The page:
All functionality can be verified with standard test patterns using the validation API functions. The functions for generating the lookup tables that are used for different calculation are also included for full transparency.
Performance and resource usage
The following table contains performance values for an emLib ECC release build as tested on a Cortex-M7 running at 217 MHz using lookup tables.
|Correction capability||Calculation speed||1 bit correction speed||2 bit correction speed||3 bit correction speed||4 bit correction speed||8 bit correction speed||24 bit correction speed||40 bit correction speed|
|4-bit||25 MB/s||18.5 MB/s||2.4 MB/s||1.8 MB/s||1.4 MB/s||–||–||–|
|8-bit||13 MB/s||7.2 MB/s||1.2 MB/s||0.8 MB/s||0.5 MB/s||0.3 MB/s||–||–|
|24-bit||2 MB/s||0.9 MB/s||0.5 MB/s||0.4 MB/s||0.4 MB/s||0.2 MB/s||54 KB/s||–|
|40-bit||1.5 MB/s||0.4 MB/s||0.3 MB/s||0.2 MB/s||0.2 MB/s||0.1 MB/s||51 KB/s||36 KB/s|
The following table contains resource usage values for an emLib ECC release build. The lookup tables can be disabled at compile time to reduce the ROM usage. Please note that disabling the lookup tables will reduce the performance of the ECC routines.
|Correction capability||Code||Division table||GF tables||Total|
|4-bit||8.2 KByte||2 KByte||32 KByte||42.2 KByte|
|8-bit||9.3 KByte||4 KByte||32 KByte||45.3 KByte|
|24-bit||9.3 KByte||12.2 KByte||64 KByte||85.5 KByte|
|40-bit||9.4 KByte||18.4 KByte||64 KByte||91.8 KByte|
Using the 4-bit ECC to correct bit errors
This sample shows how to use emLib ECC to correct bit errors. The sample starts by calculating the ECC. On the next step 4 bit errors are forced toggling some bits in the data block. The sample ends by correcting the bit errors using the previously calculated ECC.
emLib ECC includes sample applications to demonstrate its functionality and to provide an easy to use starting point for your application. The source code of these applications is included in the shipment. The following applications are delivered with emLib ECC:
|Application name||Target platform||Description|
|ECCCalcApply.exe||Windows||Command line tool to calculate the ECC of a specified file and to correct the bit errors in a file using the calculated ECC.|
ECCCalcApply is a Windows command line tool to calculate the ECC for a specified file and to correct bit errors occurred in it. The calculated ECC is stored to a separate file. The bit correction capability and the block size are configurable.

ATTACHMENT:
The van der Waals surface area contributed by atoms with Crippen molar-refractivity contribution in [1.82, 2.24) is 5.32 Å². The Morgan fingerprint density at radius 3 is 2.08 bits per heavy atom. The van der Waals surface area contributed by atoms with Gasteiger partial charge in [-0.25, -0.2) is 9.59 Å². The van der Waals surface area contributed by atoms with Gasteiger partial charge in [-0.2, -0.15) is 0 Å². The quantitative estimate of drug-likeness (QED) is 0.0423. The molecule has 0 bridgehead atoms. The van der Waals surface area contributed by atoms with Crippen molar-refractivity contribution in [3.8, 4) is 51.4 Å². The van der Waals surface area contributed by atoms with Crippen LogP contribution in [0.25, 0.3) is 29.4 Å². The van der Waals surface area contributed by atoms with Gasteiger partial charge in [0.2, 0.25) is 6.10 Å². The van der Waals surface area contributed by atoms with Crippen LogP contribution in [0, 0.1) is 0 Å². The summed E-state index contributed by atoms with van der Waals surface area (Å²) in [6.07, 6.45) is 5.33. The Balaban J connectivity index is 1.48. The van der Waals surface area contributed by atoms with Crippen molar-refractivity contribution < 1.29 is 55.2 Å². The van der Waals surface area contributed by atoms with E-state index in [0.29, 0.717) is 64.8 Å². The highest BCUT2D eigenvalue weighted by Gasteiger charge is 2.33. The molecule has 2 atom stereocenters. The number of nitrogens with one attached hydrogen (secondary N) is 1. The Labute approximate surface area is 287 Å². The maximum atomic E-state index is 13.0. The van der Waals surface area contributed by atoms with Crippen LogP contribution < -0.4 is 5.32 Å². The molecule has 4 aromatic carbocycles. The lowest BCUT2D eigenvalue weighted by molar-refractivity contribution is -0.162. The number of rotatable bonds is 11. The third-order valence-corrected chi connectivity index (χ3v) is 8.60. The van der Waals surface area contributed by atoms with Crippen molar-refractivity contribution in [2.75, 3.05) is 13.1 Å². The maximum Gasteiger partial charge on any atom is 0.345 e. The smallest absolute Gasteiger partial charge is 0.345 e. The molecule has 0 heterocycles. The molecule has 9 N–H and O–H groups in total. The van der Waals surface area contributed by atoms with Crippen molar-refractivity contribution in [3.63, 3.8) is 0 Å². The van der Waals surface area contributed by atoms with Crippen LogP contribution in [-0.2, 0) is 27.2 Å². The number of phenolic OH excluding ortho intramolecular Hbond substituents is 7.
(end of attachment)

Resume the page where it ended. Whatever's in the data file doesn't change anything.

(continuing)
Usage: ECCCalcApply [-a <ECCAlgo> ] [-c] [-e <ECCFile> ] [-h] [-q] <DataFile>
|[-a <ECCAlgo>]||Specifies the error correction capability and the block size. Permitted values are:|
– BCH4GF8 — 4-bit error correction capability in a 28 -1 bit codeword
– BCH4GF13 — 4-bit error correction capability in a 213 -1 bit codeword (default)
– BCH8GF13 — 8-bit error correction capability in a 213 -1 bit codeword
– BCH24GF14 — 24-bit error correction capability in a 214 -1 bit codeword
– BCH40GF14 — 40-bit error correction capability in a 214 -1 bit codeword
|[-c]||Used to indicate that error correction should be performed. If omitted the tool calculates ECC.|
|[-e <ECCFile>]||Optional path to the file where the ECC is stored. If omitted the tool uses <datafile> .ecc as file name. </datafile>|
|[-h]||Show usage information.|
|[-q]||Do not display any information.|
|<DataFile>||Path to the file that contains the data to be protected by ECC.|
The screenshot beneath shows how to calculate the ECC of the file “Test.txt” that contains the string “TTTTTTTT”. The ECC value is stored in the file “Test.ecc”.
The next screenshot shows how the bit errors can be corrected using the previously calculated ECC. First, 4 bit errors are generated by changing the contents of the file “Test.txt” to the string “UUUUTTTT”. After the bit error correction is performed the contents of the file “Test.txt” changes back to “TTTTTTTT”.